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The Early Signs of OCD

A guy with OCD
Obsessive-compulsive disorder, more commonly known as OCD, is a mental illness, which often presents with early symptoms. About 2.2 million Americans live with OCD. Often, those living with this mental health condition also live with depression, anxiety, and other concerns.

Most often, the symptoms of OCD develop during the teenage and young adult years. As a result, many of the earliest symptoms are those you can spot early on, whether you are looking for the signs in yourself or in a child.

If you have noticed these signs of OCD, you may wish to consult with a mental health professional who can provide a diagnosis and possibly even treatment. Early action can prevent this health concern from developing into a more serious issue.

Repetitive Behaviors

Many people associate OCD with people who wash their hands many times throughout the day. While repetitive handwashing is a symptom of OCD, it is not the only one. Locking doors, checking stoves, flicking light switches, and tapping are also examples of repetitive behaviors.


Many people associate cleanliness with OCD, but the truth is that hoarding is also a symptom of the mental health condition. If you notice that somebody is compiling large amounts of items or refuses to throw items away, it may be an early symptom.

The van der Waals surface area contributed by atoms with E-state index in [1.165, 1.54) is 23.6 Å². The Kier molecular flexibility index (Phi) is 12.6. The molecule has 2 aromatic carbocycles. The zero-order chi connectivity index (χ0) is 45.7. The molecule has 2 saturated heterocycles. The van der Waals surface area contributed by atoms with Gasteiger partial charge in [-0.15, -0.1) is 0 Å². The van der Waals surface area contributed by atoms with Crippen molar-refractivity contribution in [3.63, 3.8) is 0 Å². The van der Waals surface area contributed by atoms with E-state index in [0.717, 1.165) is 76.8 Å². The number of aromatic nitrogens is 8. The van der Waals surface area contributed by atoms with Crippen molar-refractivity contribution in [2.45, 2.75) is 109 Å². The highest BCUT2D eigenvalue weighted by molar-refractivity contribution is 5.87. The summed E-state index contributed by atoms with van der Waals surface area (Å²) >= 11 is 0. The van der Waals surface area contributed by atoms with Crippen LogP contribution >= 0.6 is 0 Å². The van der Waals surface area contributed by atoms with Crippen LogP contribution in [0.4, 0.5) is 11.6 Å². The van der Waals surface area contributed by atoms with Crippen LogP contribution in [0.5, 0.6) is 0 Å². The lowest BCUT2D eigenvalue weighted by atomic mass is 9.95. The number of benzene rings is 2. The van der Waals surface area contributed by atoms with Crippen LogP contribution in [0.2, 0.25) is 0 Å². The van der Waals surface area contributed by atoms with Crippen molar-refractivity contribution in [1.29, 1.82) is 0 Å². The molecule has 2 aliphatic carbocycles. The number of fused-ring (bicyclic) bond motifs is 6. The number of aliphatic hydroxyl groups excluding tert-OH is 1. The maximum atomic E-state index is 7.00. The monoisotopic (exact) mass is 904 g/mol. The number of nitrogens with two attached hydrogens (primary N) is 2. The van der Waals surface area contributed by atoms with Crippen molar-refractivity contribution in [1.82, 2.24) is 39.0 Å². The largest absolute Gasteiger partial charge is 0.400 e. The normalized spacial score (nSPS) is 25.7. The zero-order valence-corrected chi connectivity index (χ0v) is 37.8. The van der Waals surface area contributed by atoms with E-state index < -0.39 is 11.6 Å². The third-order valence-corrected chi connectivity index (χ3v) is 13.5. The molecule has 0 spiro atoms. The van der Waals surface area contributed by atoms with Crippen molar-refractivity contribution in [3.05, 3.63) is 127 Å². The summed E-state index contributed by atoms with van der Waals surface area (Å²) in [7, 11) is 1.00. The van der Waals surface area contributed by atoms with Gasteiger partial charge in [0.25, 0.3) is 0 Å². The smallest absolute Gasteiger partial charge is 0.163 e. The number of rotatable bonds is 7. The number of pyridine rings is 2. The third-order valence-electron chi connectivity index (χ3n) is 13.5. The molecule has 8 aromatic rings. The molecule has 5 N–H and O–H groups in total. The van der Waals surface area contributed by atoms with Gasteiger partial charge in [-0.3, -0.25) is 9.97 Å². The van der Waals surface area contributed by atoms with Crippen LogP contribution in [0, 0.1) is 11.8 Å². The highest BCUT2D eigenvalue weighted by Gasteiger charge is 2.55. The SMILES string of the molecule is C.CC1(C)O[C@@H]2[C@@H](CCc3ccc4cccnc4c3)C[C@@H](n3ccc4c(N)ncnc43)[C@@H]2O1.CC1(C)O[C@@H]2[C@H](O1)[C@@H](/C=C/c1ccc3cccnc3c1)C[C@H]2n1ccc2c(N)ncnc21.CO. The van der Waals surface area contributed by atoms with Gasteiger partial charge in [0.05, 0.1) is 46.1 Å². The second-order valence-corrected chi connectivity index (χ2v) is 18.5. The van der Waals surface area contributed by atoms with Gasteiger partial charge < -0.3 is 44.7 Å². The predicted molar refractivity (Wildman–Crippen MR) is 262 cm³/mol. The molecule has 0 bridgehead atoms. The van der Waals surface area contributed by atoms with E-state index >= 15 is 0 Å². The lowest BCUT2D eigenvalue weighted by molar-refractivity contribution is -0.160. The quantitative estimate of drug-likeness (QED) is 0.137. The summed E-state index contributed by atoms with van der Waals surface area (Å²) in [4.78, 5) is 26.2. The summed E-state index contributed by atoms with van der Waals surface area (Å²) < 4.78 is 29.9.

Development of Rigid Systems

Many individuals with OCD develop their own rigid systems of doing things. Sometimes these systems are not conducive to a healthy lifestyle. In spite of advice to eat a rich diet with a lot of variety, for example, an individual might opt to eat only the same things every day. Perhaps somebody has a system associated with cleaning or even sitting down to watch television that does not seem normal.

Reluctance to Leave Home

Some people with OCD have a difficult time leaving the house. They often find reasons why they feel unable to leave. Perhaps there is something they want to clean or perhaps they feel there is more to be done before they can go elsewhere. Many people feel more comfortable at home and much less anxious in a place where they have some semblance of control.

Declining Work or School Productivity

Perfectionism is a major struggle for many people with OCD. Before turning something in, a student may feel the need to check over his work multiple times even if he knows the answers are correct. A woman may get fired because she is not productive--not because she isn't good at her job but because she spends too much time rechecking her work.

Declining Relationships

Relationships often suffer because of the symptoms associated with OCD. Often, individuals with OCD ask their partners to engage in some of the behaviors associated with their symptoms. For example, a woman may ask her husband to check the locks throughout the night to ensure the house is safe. When the partner does not want to engage in these behaviors, it creates stress and strain.

Excessive Time Spent Worrying

If you notice that you or a loved one spends an excessive amount of time worrying about the future or upcoming changes, it may be a sign of anxiety or OCD. When people create more time in their schedule so that they can carry out certain rituals, it is often a sign of a significant issue. Worrying should certainly not take up more time than leisure, social life, or work, for instance.

Treatment for OCD

Do you have questions about OCD? Only a medical professional can diagnose OCD or other mental health conditions. Call the Heritage Mental Health Clinic today to learn more about the mental health options available to you and your loved ones.